For example, a sample rated at A-02 B-00 C-00 porosity has pores less then 10microns in diameter with a total pore volume of .02% of the sample. A rating of A-04 B-02 C-00 indicates a total pore volume of .06% for pores less then 10microns across, .02% for pores between 10microns and 40microns and an overall pore volume of .08%.
What is “Eta-Phase” or “Eta”?
Eta phase is a carbon deficient form of tungsten carbide that results in a harder, more brittle cemented carbide part. Insufficient carbon levels are generally the result of improper formulation of the carbide powder, long-term exposure of green parts to the atmosphere, or poor control of sintering conditions.
What is “Sintering or Sinter-HIPing”?
Sintering is the process in which the tungsten carbide grains are fused into the cobalt matrix by heating the green material (carbide that has not been sintered is called green) to a high temperature.
There are variations of the sinter process:
- Hydrogen sinter, an early form of the sinter process where green carbide is heated in a form of hydrogen gas atmosphere, i.e. pure hydrogen, hydrogen/nitrogen gas mixture or dissociated ammonia.
- Vacuum sinter, in this process the green carbide is heated in a vacuum furnace either at vacuum or in a partial argon environment.
- Sinter-HIP, vacuum sinter with a post HIP operation, (Hot Isostatic Pressure). In this process the carbide is first vacuum sinter; at the end of the vacuum sinter process the vacuum is replaced by pressurized argon gas of many atmospheres. The vacuum sinter process creates a sealed envelope of molten binder metals around the carbide.
Sinter-HIP should not be confused with a process sometimes called “post-HIP” or autoclave. In the Sinter-HIP process, sintering and HIPing are combined into a singe process step. In post-HIP the material is sintered then placed in a separate furnace to be re-heated and have pressure applied. Sinter-HIP takes place at much higher temperatures and lower pressure then post-HIP and is widely considered to produce a superior product.
What is Hardness?
It is the relative ability of one material to wear, abrade, deform or indent another material. Hardness is measured on some relative scale such as Moh’s, Rockwell, Vickers scales. The diamond is the hardest material known to man at this writing; all other materials have their hardness expressed in terms of it.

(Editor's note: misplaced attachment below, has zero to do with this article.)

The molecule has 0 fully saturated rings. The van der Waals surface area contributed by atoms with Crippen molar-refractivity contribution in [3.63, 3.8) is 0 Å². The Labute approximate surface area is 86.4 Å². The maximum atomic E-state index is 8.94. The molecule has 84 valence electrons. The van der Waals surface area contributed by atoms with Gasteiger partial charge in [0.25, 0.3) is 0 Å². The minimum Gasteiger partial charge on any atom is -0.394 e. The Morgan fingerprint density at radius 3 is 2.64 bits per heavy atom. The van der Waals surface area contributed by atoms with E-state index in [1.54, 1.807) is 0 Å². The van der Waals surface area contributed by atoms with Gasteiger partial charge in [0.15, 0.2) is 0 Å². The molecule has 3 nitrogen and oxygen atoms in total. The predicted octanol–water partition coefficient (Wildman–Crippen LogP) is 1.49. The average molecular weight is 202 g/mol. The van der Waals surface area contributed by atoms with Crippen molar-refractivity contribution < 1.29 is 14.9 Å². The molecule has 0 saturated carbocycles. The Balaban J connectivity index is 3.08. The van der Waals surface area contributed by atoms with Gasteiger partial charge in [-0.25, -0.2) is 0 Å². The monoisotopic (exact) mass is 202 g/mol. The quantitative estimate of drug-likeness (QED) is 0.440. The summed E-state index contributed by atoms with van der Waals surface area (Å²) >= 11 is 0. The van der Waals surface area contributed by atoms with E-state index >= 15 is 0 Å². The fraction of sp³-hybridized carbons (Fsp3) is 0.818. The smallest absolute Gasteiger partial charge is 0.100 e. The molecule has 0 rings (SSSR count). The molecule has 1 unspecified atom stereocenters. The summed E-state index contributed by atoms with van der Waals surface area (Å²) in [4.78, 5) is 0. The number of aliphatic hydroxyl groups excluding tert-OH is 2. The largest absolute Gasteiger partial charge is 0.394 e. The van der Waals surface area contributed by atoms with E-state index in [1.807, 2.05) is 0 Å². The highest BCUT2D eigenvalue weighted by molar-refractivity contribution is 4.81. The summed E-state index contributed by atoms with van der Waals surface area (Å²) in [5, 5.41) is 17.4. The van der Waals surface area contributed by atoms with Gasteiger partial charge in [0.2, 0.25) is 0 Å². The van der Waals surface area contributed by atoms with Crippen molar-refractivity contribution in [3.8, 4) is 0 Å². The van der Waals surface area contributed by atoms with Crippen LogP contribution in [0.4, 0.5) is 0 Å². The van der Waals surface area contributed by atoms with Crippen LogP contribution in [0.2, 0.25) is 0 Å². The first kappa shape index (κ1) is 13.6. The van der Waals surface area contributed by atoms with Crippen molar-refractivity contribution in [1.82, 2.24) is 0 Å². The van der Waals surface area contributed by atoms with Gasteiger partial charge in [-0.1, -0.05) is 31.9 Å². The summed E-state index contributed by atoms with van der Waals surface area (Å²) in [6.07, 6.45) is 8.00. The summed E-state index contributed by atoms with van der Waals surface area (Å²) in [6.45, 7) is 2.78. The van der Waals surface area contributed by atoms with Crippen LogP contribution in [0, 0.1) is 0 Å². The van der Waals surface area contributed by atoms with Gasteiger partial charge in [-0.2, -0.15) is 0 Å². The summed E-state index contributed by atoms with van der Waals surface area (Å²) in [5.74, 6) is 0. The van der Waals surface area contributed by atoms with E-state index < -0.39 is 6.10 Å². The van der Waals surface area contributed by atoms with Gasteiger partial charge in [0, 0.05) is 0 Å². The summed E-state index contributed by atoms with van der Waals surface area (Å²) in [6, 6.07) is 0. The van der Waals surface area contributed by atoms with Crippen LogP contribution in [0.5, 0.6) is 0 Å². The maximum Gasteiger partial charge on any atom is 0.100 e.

Note: Carbide Technologies measures hardness by the Vickers method for accuracy then converts the results to the Rockwell A Scale which is more easily recognized in the US.
Vickers Hardness Scale
The Vickers Hardness test is applied to different materials across a wide range of hardnesses. The Vickers test uses a square-base pyramid shape diamond penetrator. The load many be varied: 5, 10, 20, 30, 50 or 120 kgf. The load is applied via the penetrator against the polished surface of the test specimen for 30 seconds. The resulting hardness reading depends on the load and the area of the pyramid penetrator’s impression, in accordance with the formula: Relative hardness valves Symbol Value Scale Range HV 1560 Vickers 20~2400 HRA 92.0 Rockwell A-Scale 59-95 HM 8.0 Mohs 1-10 HRC NA Rockwell C-Scale 19-69
Rockwell Hardness Scales
The Rockwell Hardness test presses a steel or diamond penetrator against a test specimen and measures the resulting indentation depth as a gage of the specimen hardness. The harder the material, the higher the HR reading. The letter suffix is used to show the test scale, as in HRA for Rockwell A scale.
In the test, a minor load (10 kgf) is first applied, and the test dial is reset to zero. Then a major load (60, 100, or 150 kgf) is applied to create the indentation. The major load is reduced back to the minor load, and the indentation depth determines the hardness.
The penetrator shape and load determine the Rockwell scale. Some commonly used scales are shown here.
Scale Condition Application A Brale indenter 60 kgf load Hard materials, such as tungsten carbide. B 1/16 in diamond ball
100 kgf load
Medium to low hard materials, such as annealed carbon steels. C Brale indenter
150 kgf load
Materials harder than HRB 100, tool steels. D Brale indenter
100 kgf load
Rockwell Hardness Scales
Is the ability of a material to absorb energy of deformation, such as impact or load, without breaking or fracturing. High toughness requires both high strength and high ductility.
The most commonly used indicator of toughness in Tungsten Carbide is Transverse Rupture Strength. Transverse rupture strength is determined by breaking a carbide specimen of size .250in by .200in by .750in in the center of a 9/16in span at a rate of loading of 6800psi/sec.
What is Tungsten Carbide?
Tungsten carbide is a homogenous mixture of tungsten carbide grains in a tough cobalt binder matrix. The tungsten carbide grains are fused into a solid matrix of cobalt metals. The term cemented carbides comes saying that the metal carbide’s grains are “cemented” in the binder metal’s matrix. The fusion process is called liquid phase sintering, or sinter for short.
While there are many different grades of Tungsten Carbide available containing various additives for a variety of applications, on the most basic level the primary properties of any given grade (Hardness and Toughness) are determined by the ratio of Tungsten Carbide to Cobalt. In general, more a lower percentage of Cobalt will produce a harder but less tough material and a higher percentage will produce a tougher but softer material.
Hardness and Toughness Vs Composition